On the 18th March 2009 Google launched its controversial Street View mapping service in the UK, with web and mobile phone users able to see 360-degree views of 25 cities from Southampton to Aberdeen.
Google has spent almost a year so far collecting images, with a fleet of specially modified Vauxhall/Opel Astras crawling along over 22,000 miles of British roads.
Now that the majority of major cities have all been added we’re pleased to see that Lincolnshire is now in line for the same level of mapping detail. The results of this are expected to be seen online in the coming weeks.
The 360 degree views of the major cities taken over a year ago are quickly looking very dated indeed. Some images however now resemble a bygone era before the recession took hold of the British High Streets, showing many a bustling town centre with the now long gone Woolworth’s still open for business.
As well as the challenges of taking millions of individual pictures along Britain’s roads, Google Street View has also suffered a lot of criticism from privacy campaigners since it launched in the US over two years ago. An American couple even went as far as to try to sue Google over an invasion of privacy, although they subsequently lost their case.
To try to meet concerns about privacy, Google Street View only contains imagery that is already visible from public roads and features technology that automatically blurs both faces and car number plates.
Google’s geospatial technologist Ed Parsons stated recently, “We have got 99.9% of it right, but sometimes it does not work completely.”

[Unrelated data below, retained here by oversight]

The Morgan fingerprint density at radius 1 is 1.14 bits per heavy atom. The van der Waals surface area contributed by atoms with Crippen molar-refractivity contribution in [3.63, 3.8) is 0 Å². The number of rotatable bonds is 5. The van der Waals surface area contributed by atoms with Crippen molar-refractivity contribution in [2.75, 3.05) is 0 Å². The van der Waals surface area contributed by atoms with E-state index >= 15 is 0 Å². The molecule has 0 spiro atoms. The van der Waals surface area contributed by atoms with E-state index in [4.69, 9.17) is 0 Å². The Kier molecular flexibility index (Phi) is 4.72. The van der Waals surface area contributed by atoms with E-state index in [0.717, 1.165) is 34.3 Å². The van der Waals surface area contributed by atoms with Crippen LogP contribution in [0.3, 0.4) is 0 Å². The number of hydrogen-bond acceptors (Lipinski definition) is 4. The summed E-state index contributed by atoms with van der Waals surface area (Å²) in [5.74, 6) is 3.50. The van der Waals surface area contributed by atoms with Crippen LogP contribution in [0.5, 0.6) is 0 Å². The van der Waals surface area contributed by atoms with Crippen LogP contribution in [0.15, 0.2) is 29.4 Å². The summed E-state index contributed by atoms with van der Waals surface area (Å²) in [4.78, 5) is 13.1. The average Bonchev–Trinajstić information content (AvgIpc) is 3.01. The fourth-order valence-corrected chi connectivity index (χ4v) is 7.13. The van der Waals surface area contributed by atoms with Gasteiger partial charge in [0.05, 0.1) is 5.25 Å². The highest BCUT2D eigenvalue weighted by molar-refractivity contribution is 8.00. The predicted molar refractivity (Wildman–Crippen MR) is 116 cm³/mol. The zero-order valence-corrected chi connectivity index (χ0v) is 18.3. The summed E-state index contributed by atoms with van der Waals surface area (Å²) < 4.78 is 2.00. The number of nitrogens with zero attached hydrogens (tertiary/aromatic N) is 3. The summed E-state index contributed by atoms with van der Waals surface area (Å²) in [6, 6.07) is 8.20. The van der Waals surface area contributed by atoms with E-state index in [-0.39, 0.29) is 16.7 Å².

As a result every photo contains a “Report a concern” link, so anyone who believes they can be identified in a photo, or who wants their property removed from a picture can single out particular areas to be blanked out. When Google updates its photos, these blank spaces will remain blanked out.
As a result of the changes, the Information Commissioner’s Office (ICO) which had been investigating complaints about Google’s Street View, last year gave the all clear for the service to launch in the UK.
The ICO stated “Although it is possible that in certain limited circumstances an image may allow identification of an individual, it is clear that Google is keen to capture images of streets and not individuals”.
Google Street View hasn’t been to everyone’s tastes however when, on the 3rd April 2009, it was reported in the press that residents of the village of Broughton in Buckinghamshire formed a human barrier to stop one of the Google cars from photographing the village. Villagers were expressing their fears that it was “invading [the villagers’] privacy” and “facilitating crime”.
On the whole though, Street View has been met with a great deal of positive reaction. TJS who use Google mapping for pinpointing clients’ on their own ‘Contact us’ pages on their sites look forward to taking this a stage further and adding it to their shop front when the new images come through.
Hidden within the Street View imagery in the UK will be well-known children’s story book character “Wally” wearing his trademark red and white striped hat, jumper and walking stick. We don’t know where Wally is, but we do hope to see the team waving, hidden from the immediate view of the street – lets see if we manage to evade having our faces blanked out or not.
The cities covered so far by Street View in the UK are: London, Edinburgh, Leeds, Bradford, Cambridge, Cardiff, Belfast, Birmingham, Manchester, Liverpool, Oxford, Sheffield, Nottingham, Derby, Bristol, Coventry, Glasgow, Aberdeen, Swansea, York, Newcastle, Dundee, Southampton, Norwich and Scunthorpe.
Until Street View comes to our screens, Google Maps itself offers an excellent opportunity to get your business or club listed.
For more information please contact Richard or Mark on 01507 525 500.